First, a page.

Web Analytics
Relief payments led to a surge in personal income in January. Spending also rose. | Press "Enter" to skip to content

Relief payments led to a surge in personal income in January. Spending also rose.

  •  
  •  
  •  
  •  
  •  
  •  
  •  

Personal income was up a remarkable 10 percent in January, the Commerce Department reported on Friday, but the increase was almost entirely attributable to the $600 government relief checks and unemployment insurance payments.

Spending last month also increased by a healthy 2.4 percent, largely because of purchases of goods, while purchases of services lagged as the pandemic continued to weigh on the leisure and hospitality industries.

It was the biggest jump in personal income since April, when the figure was lifted by nearly $3 trillion in government transfer payments. That was mostly in the form of $1,200 checks that millions of households received from the federal government.

The combination of government aid and reduced spending because of the pandemic led to a big buildup in savings last year, said Jay Bryson, chief economist for Wells Fargo. He estimates that U.S. households were sitting on $1.5 trillion in extra savings even before the latest round of stimulus payments.

“People were getting all this money and they had no place to spend it because the economy was shut down,” he said. “So what did they do? They literally put it in the bank.”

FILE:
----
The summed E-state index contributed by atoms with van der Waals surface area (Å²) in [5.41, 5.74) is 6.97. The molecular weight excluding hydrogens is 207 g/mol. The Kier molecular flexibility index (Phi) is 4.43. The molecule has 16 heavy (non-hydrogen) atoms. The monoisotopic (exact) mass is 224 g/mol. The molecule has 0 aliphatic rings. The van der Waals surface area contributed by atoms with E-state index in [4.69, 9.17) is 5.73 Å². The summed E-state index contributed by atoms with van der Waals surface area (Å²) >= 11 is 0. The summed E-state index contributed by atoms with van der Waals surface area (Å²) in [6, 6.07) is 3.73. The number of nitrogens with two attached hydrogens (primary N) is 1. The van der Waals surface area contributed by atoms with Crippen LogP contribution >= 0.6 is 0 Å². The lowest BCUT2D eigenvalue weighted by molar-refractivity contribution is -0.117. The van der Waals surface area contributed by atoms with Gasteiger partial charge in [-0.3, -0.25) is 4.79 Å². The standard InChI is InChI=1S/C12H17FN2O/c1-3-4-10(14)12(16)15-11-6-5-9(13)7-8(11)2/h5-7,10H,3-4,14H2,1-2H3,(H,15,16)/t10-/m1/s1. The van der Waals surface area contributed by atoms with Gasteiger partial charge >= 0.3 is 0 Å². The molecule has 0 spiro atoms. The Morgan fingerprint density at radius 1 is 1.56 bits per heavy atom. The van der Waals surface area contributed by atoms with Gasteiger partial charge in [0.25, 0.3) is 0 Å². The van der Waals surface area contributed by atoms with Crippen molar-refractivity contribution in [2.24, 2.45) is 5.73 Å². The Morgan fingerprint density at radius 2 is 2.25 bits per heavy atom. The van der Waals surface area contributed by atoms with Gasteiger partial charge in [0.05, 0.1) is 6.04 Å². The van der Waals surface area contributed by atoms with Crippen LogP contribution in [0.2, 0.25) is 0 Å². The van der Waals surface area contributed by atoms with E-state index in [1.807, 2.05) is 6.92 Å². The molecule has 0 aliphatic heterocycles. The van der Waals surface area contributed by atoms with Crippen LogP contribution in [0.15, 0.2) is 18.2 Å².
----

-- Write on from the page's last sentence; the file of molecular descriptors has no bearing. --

That cash stockpile will grow even larger if Congress passes another round of aid, as now seems likely. But as the pandemic ebbs, Americans are likely to start spending again — turning the built-up savings into fuel for the economy.

“We just think there’s going to be this huge pent-up demand for services that’s going to be funded by that excess savings,” Mr. Bryson said.

But not all the government aid is being saved. Retail sales surged in January, a sign that some Americans were spending the money. Some of that spending might have been on essentials, as unemployed workers refilled pantries after weeks with little help. But some of it might also reflect the gradual reopening of the American economy, even as the pandemic continues to rage.

“We’ve learned to deal with this thing in the last year,” Mr. Bryson said.


  •  
  •  
  •  
  •  
  •  
  •  
  •  

Be First to Comment

Leave a Reply

Your email address will not be published. Required fields are marked *